Mild cold or respiratory symptoms are no reason to keep children at home so long as their nasal drainage is clear and their cough is mild. Severe cough and cold symptoms should keep kids home from school. A serious cough could be a sign of contagious conditions like whooping cough, viral bronchitis, or croup. It can also be a sign of asthma or allergies. If the cough is mild, you may send in cough drops with a note to the nurse. If they have an inhaler, a doctor’s order must accompany the inhaler to school.
Sore throats can be a symptom of strep or a common cold. If your child has been diagnosed with strep throat, keep your child at home for at least 24 hours after starting antibiotics. If your child has a mild cold, it's okay to go to school.
Pinkeye (conjunctivitis) is contagious, and children should stay home from school for the first 24 hours after treatment begins. Symptoms of pinkeye include eye redness, irritation, swelling, and pus. If your child wakes up and their eye is crusted over, please consult his/her doctor.
Headaches Opinions differ on whether a child should be kept home. If your child doesn't have any other signs of illness, and feels okay, your child can go to school.
Rashes can be the sign of contagious conditions such as chickenpox or impetigo. If the rash is itchy, has drainage or is widespread over the body, they should be kept home until they're diagnosed. They can return to school after symptoms are gone or if their doctor gives the okay.
Earaches aren't contagious. There's no need to keep a child with a mild earache home, as long as your child feels well enough to concentrate.
Head lice verses Nits (Lice are live bugs and nits are tiny teardrop shaped eggs) In all cases the parent of the identified student will be notified when a case of nits +/or lice is found. Active head lice cases require communication with the parent. Treatment is required before returning to school. Good home to school communication is key.
Be well! Please call your School Nurse Teacher with any questions.
Springbrook 348-2306 Bradford 348-2287 Dunn’s Corners 315-2642
State Street 348-2344 WMS 315-1659 WHS 315-1599
Cough Drops
Cough drops may be used as needed provided a parent or guardian has provided written permission.. Student may self –carry the cough drops if the parent/guardian and the school nurse are in agreement. Cough drops should not be used during activities that might cause a higher risk of aspiration or choking including, but not limited to, PE class, sporting events and practices, recess, and the playing of musical instruments requiring air to be blown in by mouth.
Good Handwashing

The 4 Principles of
Hand Awareness

1. Wash your hands when they
are dirty and BEFORE eating
2. DO NOT cough into your hands
3. DO NOT sneeze into your hands
4. Above all, DO NOT put your
fingers into your eyes, nose
or mouth

Henry the Hand
Medication During School Hours
Please bring in a doctor's order for your child/s medication and the medication in a pharmacy labeled container.
Any medicine given during school hours, including over the counter medications, must have a doctor's order.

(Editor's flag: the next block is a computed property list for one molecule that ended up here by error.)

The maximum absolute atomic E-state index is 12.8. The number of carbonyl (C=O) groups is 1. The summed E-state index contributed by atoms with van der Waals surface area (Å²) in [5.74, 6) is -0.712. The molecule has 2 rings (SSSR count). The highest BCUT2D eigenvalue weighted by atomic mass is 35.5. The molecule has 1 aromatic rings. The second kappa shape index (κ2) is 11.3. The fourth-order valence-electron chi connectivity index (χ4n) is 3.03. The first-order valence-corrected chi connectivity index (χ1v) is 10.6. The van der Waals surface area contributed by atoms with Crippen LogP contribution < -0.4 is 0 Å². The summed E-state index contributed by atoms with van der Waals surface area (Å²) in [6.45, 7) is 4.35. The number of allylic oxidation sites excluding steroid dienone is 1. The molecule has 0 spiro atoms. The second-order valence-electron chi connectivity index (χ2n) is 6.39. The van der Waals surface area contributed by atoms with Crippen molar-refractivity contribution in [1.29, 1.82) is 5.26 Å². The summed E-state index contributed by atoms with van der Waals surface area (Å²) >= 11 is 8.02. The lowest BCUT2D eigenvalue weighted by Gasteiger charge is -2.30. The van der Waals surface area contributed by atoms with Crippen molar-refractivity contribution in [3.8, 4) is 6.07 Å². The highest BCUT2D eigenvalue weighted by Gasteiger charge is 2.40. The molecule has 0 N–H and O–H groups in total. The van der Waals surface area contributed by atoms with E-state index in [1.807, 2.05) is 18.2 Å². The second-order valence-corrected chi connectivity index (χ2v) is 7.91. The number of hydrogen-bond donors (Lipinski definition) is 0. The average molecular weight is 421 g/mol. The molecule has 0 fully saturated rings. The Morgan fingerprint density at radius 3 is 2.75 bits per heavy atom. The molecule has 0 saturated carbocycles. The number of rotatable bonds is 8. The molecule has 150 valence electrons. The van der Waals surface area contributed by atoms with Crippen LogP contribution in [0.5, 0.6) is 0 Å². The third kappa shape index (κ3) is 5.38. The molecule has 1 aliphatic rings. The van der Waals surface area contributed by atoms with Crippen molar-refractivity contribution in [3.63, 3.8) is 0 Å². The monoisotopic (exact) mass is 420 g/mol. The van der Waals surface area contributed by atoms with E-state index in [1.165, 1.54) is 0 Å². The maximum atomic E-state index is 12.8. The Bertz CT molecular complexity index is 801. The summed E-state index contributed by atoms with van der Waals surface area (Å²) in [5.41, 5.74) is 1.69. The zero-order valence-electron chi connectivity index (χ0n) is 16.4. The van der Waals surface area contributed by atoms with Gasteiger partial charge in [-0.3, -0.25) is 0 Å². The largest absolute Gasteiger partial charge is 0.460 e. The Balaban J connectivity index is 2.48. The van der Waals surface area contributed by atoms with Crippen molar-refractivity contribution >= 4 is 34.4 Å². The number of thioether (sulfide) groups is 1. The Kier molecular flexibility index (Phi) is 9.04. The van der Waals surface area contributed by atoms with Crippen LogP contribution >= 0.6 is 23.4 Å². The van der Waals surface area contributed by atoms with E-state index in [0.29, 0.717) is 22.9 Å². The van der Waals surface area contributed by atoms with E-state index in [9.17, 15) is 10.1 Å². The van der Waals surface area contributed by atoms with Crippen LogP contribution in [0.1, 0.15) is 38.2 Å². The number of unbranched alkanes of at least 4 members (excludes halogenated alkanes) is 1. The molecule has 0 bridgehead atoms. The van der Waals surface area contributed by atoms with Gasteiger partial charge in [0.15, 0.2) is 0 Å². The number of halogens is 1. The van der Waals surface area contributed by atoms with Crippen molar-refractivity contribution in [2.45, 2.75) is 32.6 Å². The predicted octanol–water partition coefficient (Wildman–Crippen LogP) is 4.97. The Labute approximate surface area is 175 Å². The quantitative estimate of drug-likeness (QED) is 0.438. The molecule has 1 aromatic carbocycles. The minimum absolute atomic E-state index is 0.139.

The form is listed below under the Medication Order Form.

If you have any questions about medication administration, please call or email me.
School Nurse Teacher
State Street School
Immunization Requirements for Students Entering Kindergarten
Immunization Requirements
Students and child care providers are required to be vaccinated against certain diseases in Rhode Island. These requirements are based on recommendations from the Center for Disease Control and Prevention (CDC), the American Academy of Pediatrics, and healthcare providers in Rhode Island.
More information about these diseases is available online.
Required immunizations for students
Requirements for children entering pre-kindergarten
  • 4 doses of DTaP (diphtheria, tetanus, pertussis) vaccine
  • 3 doses of hepatitis B vaccine
  • 3 doses of Hib (Haemophilus influenzae type b) vaccine
  • 1 dose of MMR (measles, mumps, rubella) vaccine
  • 4 doses of pneumococcal conjugate vaccine (not routinely given to healthy children 5 years of age and older)
  • 3 doses of polio vaccine
  • 1 dose of varicella (chickenpox) vaccine
Requirements for children entering kindergarten
A child who is entering kindergarten must have met the pre-kindergarten immunization requirements, plus:
  • 1 dose of DTaP (diphtheria, tetanus, pertussis) vaccine
  • 1 dose of MMR (measles, mumps, rubella) vaccine
  • 1 dose of polio vaccine
  • 1 dose of varicella (chickenpox) vaccine
Cough Drops
Cough drops may be used as needed provided a parent or guardian has provided written permission.. Student may self –carry the cough drops if the parent/guardian and the school nurse are in agreement. Cough drops should not be used during activities that might cause a higher risk of aspiration or choking including, but not limited to, PE class, sporting events and practices, recess, and the playing of musical instruments requiring air to be blown in by mouth.
 Medication Policy.pdf
Medication Policy for Students Receiving Medication in School
Medication Order Form
 Student Nutrition Policy.pdf
Westerly Public Schools Nutrition Policy
Web Pages
+ Ziegelmayer RN CSNT NCSN, Katherine
Click on name to see details.